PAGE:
my checklist for a potential mate
“get/have your ducks in a row: to be well prepared or well organized for something that is going to happen.”
– Cambridge Advanced Learner’s Dictionary Thesaurus
This was the test that I used from 2010–2015 to measure a potential woman’s attractiveness.
I forgot who told me, but an older married man once mentioned, “I made a list of qualities that I wanted for my future spouse so that I would know who I should be looking for when finding my future spouse. Also, I made a list for myself to make sure that all my ducks are in a row when I met my future spouse.” He didn’t say it outright, but his underlying question was “Would my ideal woman be interested in a guy like me?” When pondering this question, I decided to not to spend my time to look for “The One” but rather strive to make myself “The One” for my future spouse.
Funny thing… I lost the list for myself but never lost my list for the “ideal woman”. However, I do think that this list can (and should!) apply to myself. Over time, I’ve used, updated, and adapted this list, and eventually made it into a measuring stick for the attractiveness of a potential mate. I haven’t used this list ever since I got into a serious relationship (for obvious reasons).
The current draft (Version 2.5) is still a little outdated. The last time I updated this list was in 2013.
The Duck Row test still very rough, but that is understandable because I probably spent a total of less than 5 hours working on it including drafting and updating. (Note to self: I should reexamine the test and make a new, updated version in the nearby future.)
Everytime, I showed someone my Duck Row test, they have either been deeply offended or espoused full support. I understand that this test sounds awful. It means that every potential mate I’ve met since making this test has been churned through this list resulting in a numerical value of attractiveness. BUT, I’ve only used this test for 5-6 women. Also, if she had a low score, I don’t dismiss her outright. I’ve never placed this test in high regard. Even so, I still find this test useful in its limited application.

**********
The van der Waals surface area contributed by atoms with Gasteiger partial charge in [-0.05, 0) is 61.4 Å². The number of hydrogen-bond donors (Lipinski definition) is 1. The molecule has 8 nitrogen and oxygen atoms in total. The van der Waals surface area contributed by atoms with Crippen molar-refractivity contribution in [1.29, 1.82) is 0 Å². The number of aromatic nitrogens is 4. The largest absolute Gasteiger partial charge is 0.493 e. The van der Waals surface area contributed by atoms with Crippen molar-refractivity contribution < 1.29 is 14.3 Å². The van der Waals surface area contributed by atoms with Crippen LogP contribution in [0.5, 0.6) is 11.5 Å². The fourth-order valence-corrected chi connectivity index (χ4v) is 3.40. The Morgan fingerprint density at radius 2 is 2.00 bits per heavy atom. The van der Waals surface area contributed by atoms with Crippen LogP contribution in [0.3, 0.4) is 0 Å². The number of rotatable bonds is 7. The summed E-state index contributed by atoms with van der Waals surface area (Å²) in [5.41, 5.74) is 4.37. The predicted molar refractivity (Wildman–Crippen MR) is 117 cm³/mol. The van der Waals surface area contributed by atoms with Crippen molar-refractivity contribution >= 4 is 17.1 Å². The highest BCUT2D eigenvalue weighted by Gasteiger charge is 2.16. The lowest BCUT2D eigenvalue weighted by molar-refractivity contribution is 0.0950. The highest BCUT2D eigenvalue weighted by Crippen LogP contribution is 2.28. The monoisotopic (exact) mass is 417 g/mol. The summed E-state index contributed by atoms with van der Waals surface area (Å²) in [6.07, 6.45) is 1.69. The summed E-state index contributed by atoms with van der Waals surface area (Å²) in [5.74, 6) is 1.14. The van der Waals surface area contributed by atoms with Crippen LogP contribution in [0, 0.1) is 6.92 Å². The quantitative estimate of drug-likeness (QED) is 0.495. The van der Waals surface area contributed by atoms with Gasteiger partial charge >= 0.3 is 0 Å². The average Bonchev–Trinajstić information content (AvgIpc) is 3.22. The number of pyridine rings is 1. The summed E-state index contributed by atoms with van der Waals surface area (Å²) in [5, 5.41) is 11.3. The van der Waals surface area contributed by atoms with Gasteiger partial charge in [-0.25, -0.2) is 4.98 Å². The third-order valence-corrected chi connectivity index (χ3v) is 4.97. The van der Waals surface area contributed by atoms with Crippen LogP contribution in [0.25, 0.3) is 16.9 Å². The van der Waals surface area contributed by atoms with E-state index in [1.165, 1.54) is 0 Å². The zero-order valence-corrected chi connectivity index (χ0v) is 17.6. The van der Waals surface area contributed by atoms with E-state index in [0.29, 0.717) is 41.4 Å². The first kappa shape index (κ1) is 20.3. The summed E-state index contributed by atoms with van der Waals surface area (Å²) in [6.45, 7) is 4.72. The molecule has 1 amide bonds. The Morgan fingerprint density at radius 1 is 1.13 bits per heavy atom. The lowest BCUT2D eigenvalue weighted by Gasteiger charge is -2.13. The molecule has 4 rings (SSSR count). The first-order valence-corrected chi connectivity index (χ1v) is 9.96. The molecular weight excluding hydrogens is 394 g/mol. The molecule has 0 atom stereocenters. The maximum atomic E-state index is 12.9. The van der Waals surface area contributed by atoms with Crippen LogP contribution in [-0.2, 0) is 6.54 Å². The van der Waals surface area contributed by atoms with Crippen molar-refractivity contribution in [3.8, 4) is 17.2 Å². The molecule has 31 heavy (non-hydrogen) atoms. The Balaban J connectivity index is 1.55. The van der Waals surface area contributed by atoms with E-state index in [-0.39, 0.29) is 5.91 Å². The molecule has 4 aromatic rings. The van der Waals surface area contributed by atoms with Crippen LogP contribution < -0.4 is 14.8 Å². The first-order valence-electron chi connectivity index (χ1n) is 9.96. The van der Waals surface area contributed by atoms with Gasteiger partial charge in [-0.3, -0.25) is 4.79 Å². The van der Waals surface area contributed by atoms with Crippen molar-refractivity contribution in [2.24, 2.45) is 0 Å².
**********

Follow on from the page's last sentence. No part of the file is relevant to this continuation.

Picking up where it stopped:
I decided to show it in the blog for:
- Archival Reason - I don’t want to lose this list.
- Sentimental Reasons - I occasionally refer to this list because this was my first real list.
The Duck Row Test
In this current version, I organized the test under The 7 Dimensions of Wellness as well as an additional 8th category of personal preference.
The points are added up in the end and measured from a scale of 0-100.
|Conflict Management Skills||3|
|Involved in Community (Leadership Role)||2|
|Avoids Drama & Gossip||3|
|Socially Concious (PDA, Discussing Sensitive Issues in Public)||2|
|Not a Clean-Freak||2|
|Strong Sense of Independence||2|
|Level Headed in Heated Situations||2|
|No Mood Swings||2|
|Not Overly Needy||3|
|Comfortable with her body||3|
|Works on Improving Oneself||5|
|Strong Sense of Moral Code||4|
|Low Budget Fashion||2|
|Does Not Smoke||4|
|No Tattoos (or non-visible when wearing clothing)||2|
|Plays a Sport||2|
|Enviromentally Concious in Decision Making||1|
|Recycles and Composts||1|
|Metal Water Bottle||0.5|
|Makes it a Point to Turn off Lights||0.5|
|Has Short Hair||2|
|Plays an Instrument||2|
|Likes Coffee but not Addicted||1|
|Laughs at my Corny Jokes||2|
|Not deathly allergic or against: milk, gluten, fish, meat…||2|
|Passion for Chinese Ministry||3|
Here is the added values of all of the major categories.
Score Interpretation 0-50 → Do Not Pursue 51-74 → Unlikely Candidate 75-100 → Potential Mate
|1.0||Original Draft - Unorganized|
|2.0||Organized under 7 Dimensions of Wellness and also Personal Preferences.|
|2.5||Adapted the list to apply to a working adult.|